Raging identity wars among the stagnant cultures of our country inculcated proficiently with an inherent sense of patriarchy as I write this article but let’s just agree to the fact that Indian female comedians are not that funny, regardless.

And I’m not even being sexist.

Before feminazis decide to feast on this article like vultures on a dead corpse in a desert, let me assure you that I’ll try my best to present an unbiased view and channel it into a positive discourse with a critical analysis of comedy as an act and its flag-bearers in India, in the modern times.

Let’s take a look at comedy as an act and primarily deal with the concept of stand-up comedy in India:

You’ve got your average Joes, you’ve got the elites (Biswa Kalyan Rath, Sorabh Pant, etc.) and you’ve got the cringe-worthy Bollywood comedians but we’re not gonna talk about those (sorry, Johnny Lever).

Sorabh Pant
Sorabh Pant, one of the top stand-up comedians in India.

So what makes the elites funny?

One simple answer: QUALITY JOKES.

Also, on a totally related note: Our List Of The Top 5 Stand-Up Comedians In India

A dynamic stage presence added with the carefully woven punchlines make up for subtle yet ridiculously funny jokes and that’s why they are highly marketable. So far, so good.

These mentioned comedians (and many more names) have made a name for themselves and established stand-up comedy as a credible profession, putting it all over on the Indian subcontinent.

The main problem which we’re now gonna focus on is female comedians (primarily, stand-up comedians) in India and why this apparent wave of dormant sexism is entrenched in their mindset:

Looking at the 2 most prominent female comedians in the stand-up comedy scene, let’s look at the situation of Aditi Mittal and Neeti Palta.

Neeti Palta (L) and Aditi Mittal (R).

Now I respect these ladies for taking a stand and establishing themselves in the scene but it remains a well-known fact that female comedians as a community are under-appreciated, less investor-friendly, and most importantly, undervalued.

Why? Let’s Look at Their Content:

Looking at the kind of content which has made Aditi Mittal relatively popular, her rather well- videos on “female struggles” which including talking about how difficult it is to buy female lingerie and discussing menstrual cycles pass off as BARELY LIKEABLE, an opinion shared by many but voiced by few.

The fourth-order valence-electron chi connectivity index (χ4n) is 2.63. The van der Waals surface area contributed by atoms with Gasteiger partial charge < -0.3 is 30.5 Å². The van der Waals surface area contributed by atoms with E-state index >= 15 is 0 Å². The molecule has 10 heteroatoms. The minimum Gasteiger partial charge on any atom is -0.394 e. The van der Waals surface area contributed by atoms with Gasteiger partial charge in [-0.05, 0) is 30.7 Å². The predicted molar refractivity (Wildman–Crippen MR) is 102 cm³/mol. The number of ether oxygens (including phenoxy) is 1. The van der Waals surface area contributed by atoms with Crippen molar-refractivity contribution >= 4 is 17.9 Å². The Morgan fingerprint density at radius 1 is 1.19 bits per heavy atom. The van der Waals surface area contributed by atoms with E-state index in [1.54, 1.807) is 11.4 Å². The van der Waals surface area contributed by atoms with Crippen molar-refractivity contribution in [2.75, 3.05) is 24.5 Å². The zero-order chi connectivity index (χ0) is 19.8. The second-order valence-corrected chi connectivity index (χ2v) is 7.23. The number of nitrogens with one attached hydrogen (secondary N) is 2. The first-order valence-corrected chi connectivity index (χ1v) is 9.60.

The core message of her videos is loud and clear but as a stand-up comedian, you need to be humorous and not act like a preacher on social issues.

Same for Neeti Palta, as she continues to talk about social issues or everyday shenanigans with barely any punches to her jokes, which can be passed off as borderline lame.

And a very important point: Using the word “BC” (which is an acronym for a rather popular cuss-word in Hindi) doesn’t make you cool or funny, Miss Palta. And neither does flaunting a Punjabi accent, only to fail at it. Punjabi is a beautiful language, kindly don’t spoil it for us.

And as much as I’ve tried to find genuine reasons to solve the mystery of the relatively low number of female comedians in India, I keep circling back to your videos, only to be greeted by a dose of mediocre, lame, dry and borderline slapstick humor with the same monotony of core content.

And mind you, as I said: I’m not a sexist. Proof: I don’t like Atul Khatri for the same reason. Too many cuss words don’t add any weight to jokes or humor of any kind.

Now I agree to the message of this slightly exaggerated article on HuffPost which discusses how 5 male comedians and only 1 female comedian were invited to discuss “sexism” in the profession of comedy but how long are we willing to live in the dark to acknowledge the reasons of under-appreciation of female comedians?

Dear Miss Palta and Miss Mittal, let me tell you something:

Your jokes are average at best. Deal with it.

The facade of dormant sexism can only help you as much if you for once acknowledge that the problem lies, within.

Sure, sexism is bound to exist in some or the other avenue in any profession but does it make the entire profession or its pursuers, sexist?

And why not take some inspiration from female comedians like Mallika Dua, who has made a name for herself with her YouTube videos and Facebook appeal. And ever wondered why she has done a great job in such less time? Oh, wait. Yes. It’s because she doesn’t constantly crib about how sexism has bogged her down.

And owing to our habit of aping the Westerners, why not look at the likes of Amy Poehler and Tina Fey? They’ve been in the biz for more years than you can count on your fingers and still keeping it fresh as if they just started off, a day ago.

Calling the audience sexist or calling the profession sexist might not always be correct.

Kindly open up your stance towards constructive criticism and ironically enough, grow a sense of humor.

Image Credits: Google Images


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